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A NEW WEBSITE TO HELP EAR TRAINING: Toned Ear Trains Your Ear for Better Musical Ability. I like the look and appreciate how Toned Ear works, but I’m not sure it can teach students to match pitch. I would love to find a program that really worked at that.

 

 

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ACADEMIC FREEDOM UPDATE: Northwestern Professor Resigns Over Censorship Concerns. “The plain and simple fact is that Dean Neilson acted impulsively and wrongly in this situation. We all make mistakes, but this was a profound mistake that cut to the very heart of academic freedom. It should have been acknowledged and corrected immediately. That is most definitely not what happened. Instead, what happened was denial, avoidance, blame-shifting, and evasion. To this day, the university has not admitted its mistake, and it has not affirmed its commitment to academic freedom in a way that makes clear that similar incidents will not occur in the future. This failure should be embarrassing to an otherwise great university.” More here.

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THE CHRONICLE: Does Assessment Make Colleges Better? Who Knows? “Has anyone looked into whether assessing student-learning outcomes over many years has made American colleges, or students, better in some way? Has anyone tried to compare institutions with different approaches to assessment? I am a historian so I am not familiar with the education research, but as best I can tell from a literature search and from asking people in the field the answer is ‘no.'” Sometimes I feel like I am trying to help jump through hoops instead of actually improve the quality of education. A good article to provoke discussion.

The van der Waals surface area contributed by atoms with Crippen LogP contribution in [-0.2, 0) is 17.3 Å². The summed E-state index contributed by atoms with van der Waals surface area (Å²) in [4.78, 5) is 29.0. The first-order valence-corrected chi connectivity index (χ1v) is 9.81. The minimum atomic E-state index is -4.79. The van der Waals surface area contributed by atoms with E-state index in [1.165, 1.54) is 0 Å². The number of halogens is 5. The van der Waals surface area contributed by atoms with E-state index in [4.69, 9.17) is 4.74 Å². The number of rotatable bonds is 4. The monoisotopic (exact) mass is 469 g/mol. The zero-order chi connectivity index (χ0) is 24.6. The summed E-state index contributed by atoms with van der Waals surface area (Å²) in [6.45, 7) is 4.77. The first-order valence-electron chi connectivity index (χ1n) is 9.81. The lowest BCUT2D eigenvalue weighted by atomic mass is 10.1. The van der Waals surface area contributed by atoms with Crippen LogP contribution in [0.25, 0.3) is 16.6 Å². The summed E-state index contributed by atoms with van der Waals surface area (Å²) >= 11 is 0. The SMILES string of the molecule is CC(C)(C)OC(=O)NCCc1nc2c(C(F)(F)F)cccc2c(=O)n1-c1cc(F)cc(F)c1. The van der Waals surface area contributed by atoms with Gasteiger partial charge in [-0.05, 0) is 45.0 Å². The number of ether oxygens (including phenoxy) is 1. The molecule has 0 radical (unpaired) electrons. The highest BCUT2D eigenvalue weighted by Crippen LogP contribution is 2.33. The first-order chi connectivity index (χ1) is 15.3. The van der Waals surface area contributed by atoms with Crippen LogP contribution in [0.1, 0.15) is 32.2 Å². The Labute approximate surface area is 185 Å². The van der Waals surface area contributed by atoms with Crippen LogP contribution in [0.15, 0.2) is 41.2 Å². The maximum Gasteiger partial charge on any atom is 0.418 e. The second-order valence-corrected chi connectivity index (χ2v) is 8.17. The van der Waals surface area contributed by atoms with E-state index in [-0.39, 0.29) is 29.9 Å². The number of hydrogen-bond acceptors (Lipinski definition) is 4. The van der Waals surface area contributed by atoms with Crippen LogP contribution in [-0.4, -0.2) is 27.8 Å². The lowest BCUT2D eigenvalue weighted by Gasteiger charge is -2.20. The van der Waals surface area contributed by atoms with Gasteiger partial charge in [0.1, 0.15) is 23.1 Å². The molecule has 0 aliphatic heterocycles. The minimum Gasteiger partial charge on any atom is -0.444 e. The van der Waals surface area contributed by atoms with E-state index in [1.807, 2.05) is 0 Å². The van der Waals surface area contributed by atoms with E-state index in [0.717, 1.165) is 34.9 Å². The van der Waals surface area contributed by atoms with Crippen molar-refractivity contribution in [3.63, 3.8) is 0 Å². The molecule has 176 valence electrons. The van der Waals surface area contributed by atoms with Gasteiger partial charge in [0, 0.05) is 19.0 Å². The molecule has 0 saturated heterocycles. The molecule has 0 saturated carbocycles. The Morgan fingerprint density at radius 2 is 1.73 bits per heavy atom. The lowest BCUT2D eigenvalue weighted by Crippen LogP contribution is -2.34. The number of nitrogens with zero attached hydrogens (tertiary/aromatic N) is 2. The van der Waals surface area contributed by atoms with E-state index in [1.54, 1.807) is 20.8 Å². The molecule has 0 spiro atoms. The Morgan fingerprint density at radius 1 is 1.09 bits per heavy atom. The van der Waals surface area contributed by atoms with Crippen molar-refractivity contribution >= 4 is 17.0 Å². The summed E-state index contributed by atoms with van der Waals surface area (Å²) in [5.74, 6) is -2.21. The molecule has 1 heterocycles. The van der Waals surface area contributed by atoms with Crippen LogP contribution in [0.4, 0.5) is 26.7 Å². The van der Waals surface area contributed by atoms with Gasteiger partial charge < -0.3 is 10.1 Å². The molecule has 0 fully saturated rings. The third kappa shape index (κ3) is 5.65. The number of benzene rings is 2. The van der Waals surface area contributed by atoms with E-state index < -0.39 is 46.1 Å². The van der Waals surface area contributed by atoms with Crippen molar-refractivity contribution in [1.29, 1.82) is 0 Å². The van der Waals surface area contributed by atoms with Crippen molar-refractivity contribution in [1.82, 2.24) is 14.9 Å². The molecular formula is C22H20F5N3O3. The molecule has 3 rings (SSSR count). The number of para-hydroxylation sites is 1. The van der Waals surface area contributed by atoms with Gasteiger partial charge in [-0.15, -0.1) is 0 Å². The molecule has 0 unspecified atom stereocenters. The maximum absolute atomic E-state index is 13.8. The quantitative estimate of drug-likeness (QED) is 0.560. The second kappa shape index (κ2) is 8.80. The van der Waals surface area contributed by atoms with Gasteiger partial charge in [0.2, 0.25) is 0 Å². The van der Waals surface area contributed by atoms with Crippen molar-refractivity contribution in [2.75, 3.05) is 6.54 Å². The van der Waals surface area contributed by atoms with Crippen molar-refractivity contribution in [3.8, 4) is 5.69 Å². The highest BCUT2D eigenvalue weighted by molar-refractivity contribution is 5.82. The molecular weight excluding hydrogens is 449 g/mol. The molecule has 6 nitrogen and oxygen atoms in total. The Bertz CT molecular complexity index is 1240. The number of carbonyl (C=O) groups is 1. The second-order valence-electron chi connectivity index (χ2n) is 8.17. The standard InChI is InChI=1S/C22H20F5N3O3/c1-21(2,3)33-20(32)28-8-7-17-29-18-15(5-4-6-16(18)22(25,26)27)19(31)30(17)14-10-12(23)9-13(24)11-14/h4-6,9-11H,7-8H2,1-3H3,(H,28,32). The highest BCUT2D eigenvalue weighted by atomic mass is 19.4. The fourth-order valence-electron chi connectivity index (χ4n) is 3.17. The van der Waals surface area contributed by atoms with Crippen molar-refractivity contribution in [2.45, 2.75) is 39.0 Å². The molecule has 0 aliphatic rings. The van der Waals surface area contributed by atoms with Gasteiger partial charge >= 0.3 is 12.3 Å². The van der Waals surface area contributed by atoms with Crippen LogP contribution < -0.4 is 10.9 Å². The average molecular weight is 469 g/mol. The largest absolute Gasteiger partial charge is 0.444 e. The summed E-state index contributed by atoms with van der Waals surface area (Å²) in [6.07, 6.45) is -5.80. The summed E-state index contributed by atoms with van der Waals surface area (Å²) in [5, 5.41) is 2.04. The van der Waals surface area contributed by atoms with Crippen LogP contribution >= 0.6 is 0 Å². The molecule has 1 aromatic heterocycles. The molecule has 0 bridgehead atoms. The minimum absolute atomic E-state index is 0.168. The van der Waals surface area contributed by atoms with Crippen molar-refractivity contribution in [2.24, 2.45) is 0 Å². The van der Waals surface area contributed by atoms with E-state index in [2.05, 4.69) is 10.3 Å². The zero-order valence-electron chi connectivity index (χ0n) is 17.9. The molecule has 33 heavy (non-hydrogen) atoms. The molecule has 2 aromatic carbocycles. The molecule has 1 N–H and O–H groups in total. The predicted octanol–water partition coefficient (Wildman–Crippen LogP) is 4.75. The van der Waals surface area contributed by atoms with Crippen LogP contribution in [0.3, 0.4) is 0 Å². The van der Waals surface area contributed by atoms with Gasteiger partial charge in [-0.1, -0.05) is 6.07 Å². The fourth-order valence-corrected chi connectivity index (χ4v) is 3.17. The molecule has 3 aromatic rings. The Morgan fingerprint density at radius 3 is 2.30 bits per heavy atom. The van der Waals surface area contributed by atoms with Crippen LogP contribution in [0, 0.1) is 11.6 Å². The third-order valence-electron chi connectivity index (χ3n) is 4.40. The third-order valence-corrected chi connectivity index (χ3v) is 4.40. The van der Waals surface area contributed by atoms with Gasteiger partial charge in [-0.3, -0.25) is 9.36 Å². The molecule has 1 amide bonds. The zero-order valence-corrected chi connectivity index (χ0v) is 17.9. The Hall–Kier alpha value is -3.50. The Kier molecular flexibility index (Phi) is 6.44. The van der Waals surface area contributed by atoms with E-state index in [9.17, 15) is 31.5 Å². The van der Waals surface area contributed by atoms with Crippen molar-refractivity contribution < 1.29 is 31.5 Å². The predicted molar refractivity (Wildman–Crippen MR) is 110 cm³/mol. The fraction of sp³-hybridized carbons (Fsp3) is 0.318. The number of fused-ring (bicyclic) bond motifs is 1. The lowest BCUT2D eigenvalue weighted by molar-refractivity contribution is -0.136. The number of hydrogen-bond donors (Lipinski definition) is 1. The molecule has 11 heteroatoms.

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READING THIS ARTICLE BY JOHN PODHORETZ about the new Broadway musicals also makes me think of the challenges of the contemporary music world:

Is there a recording artist at present whose new album might elicit the sort of tingling expectancy that a new Paul Simon or Talking Heads record would have in its day? For those with more highbrow tastes, is there a classical artist whose participation in a new recording of Wagner’s Ring cycle, or a new interpretation of Bach’s Brandenburg Concertos, might be the talk of the town?

I remember when, in the early 1980s, Americans for whom the visual arts were profoundly important could talk of little else than the German monumentalist painter Anselm Kiefer—and this at a time when it was simply taken for granted that a cultured person was familiar with the works of the Abstract Expressionists and the post-modernists that followed them. To put it most plainly: How many living painters are household names the way Jackson Pollock was? The answer, of course, is that there isn’t a one.

That’s a pretty accurate take. Podhoretz doesn’t blame the audiences, but the artists:

But there is something deeply depressing in the fact that, increasingly, the arts seem to be losing their power to capture our attention. And that is because they no longer hold out the hope that, by providing us an intellectual and emotional guide map, they can help sate our aesthetic hunger—the hunger we all have to understand our own experiences and lives by seeing things anew through the eyes of others.

 

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GOOD NEWS: Stolen Stradivarius Violin Returns After 35 Years. “… Roman Totenberg stashed his violin — known as the Ames Stradivarius — in his office after a concert in 1980 while he chatted with fans and other folks. When he got back, it’d vanished. He’d purchased the rare violin in 1943 for $15,000 (about $200,000 today) and it was the only instrument he ever performed with — that is, until it was stolen. He passed away in 2012 at the age of 101, never to see his Stradivarius again.” Looks like nobody will be charged, but it’s good there’s another Strad around.